How many times a year do you drive your child 175 miles to Uni with
all possessions? Three? Six, counting both ways? 18 journeys total
over a lifetime? Hire a van six times a year and be done with it.
Better still, share the van hire between two or more whose homes are
more or less on the same route and save some serious cash. My mate
Mike did that when he was a student.

So many of the alleged failures of the bicycle turn out on closer
inspection to be failures of the imagination.


Guy
--
http://www.chapmancentral.co.uk

"To every complex problem there is a solution which is
simple, neat and wrong" - HL Mencken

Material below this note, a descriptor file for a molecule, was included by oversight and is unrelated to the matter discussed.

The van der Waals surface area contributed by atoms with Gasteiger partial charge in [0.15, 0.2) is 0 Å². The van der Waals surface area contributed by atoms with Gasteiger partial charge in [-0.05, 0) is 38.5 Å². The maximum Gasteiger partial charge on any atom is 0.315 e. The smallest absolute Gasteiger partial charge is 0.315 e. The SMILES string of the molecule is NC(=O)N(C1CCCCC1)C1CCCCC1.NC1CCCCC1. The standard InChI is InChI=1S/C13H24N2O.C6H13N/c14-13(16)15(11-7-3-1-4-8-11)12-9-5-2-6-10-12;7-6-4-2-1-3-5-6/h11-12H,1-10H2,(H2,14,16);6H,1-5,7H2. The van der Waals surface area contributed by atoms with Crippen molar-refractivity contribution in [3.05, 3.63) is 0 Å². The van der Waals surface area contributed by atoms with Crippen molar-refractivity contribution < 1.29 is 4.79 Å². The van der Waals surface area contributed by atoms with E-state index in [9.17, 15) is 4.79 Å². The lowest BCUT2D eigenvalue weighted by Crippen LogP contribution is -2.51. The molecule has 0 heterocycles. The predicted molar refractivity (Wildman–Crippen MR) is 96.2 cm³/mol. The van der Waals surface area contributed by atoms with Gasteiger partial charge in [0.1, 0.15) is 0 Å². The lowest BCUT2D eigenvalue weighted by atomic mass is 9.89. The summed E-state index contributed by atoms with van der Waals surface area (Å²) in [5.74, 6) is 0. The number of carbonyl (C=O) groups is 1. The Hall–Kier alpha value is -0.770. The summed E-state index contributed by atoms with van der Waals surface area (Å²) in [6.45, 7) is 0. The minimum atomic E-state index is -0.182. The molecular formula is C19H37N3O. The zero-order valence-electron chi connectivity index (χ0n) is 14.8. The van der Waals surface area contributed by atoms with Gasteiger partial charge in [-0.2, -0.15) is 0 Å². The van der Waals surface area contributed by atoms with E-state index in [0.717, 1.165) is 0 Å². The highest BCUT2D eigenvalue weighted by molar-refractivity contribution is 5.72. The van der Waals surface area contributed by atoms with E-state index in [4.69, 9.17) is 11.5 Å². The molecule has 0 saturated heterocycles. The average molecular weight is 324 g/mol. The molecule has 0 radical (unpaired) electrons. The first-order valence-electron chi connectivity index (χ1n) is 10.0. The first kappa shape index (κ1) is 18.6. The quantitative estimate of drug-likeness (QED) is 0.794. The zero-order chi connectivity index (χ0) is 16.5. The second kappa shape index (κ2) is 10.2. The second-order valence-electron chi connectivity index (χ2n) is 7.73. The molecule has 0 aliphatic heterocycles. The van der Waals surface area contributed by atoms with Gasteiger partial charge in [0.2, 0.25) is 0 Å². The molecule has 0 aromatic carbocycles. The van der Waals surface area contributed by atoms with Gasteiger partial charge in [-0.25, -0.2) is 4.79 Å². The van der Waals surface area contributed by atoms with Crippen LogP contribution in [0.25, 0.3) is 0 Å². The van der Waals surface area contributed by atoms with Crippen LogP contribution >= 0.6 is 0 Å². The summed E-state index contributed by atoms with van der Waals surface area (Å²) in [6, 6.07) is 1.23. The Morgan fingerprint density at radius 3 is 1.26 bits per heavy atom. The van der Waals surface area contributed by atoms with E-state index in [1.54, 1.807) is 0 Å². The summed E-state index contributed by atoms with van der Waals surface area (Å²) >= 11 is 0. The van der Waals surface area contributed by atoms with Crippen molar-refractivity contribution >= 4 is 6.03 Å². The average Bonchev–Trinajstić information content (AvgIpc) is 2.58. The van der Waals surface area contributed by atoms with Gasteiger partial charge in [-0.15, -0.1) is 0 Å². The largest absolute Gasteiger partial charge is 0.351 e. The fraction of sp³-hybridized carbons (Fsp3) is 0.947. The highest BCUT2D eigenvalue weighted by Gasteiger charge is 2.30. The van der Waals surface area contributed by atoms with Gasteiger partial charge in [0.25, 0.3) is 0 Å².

J

Just zis Guy, you know?

Guest
On Sun, 08 May 2005 10:36:40 +0100, JohnB <[email protected]> wrote in
message <[email protected]>:

>> (which is most of the time of course). Bikes are very
>> space-efficient. Especially the new bike I've just ordered which,
>> when parked, takes up a space approximately 22" long and high, and
>> under 10" wide. Most cars are bigger than that crushed!


>You're not going for the extended seatpost then?


I am. I suppose that might add a couple of inches? Better bulldoze a
few more tenements to make room to park the thing, then ;-)


Guy
--
http://www.chapmancentral.co.uk

"To every complex problem there is a solution which is
simple, neat and wrong" - HL Mencken
 
T

Tom Anderson

Guest
On Sun, 8 May 2005, Not Responding wrote:

> (let me look...ah..."Towards a fine City for People; Public Spaces and
> Public Life - London" (TfL:June 2004)[1])
>
> [1] a supremely interesting document (with lots of pictures). Or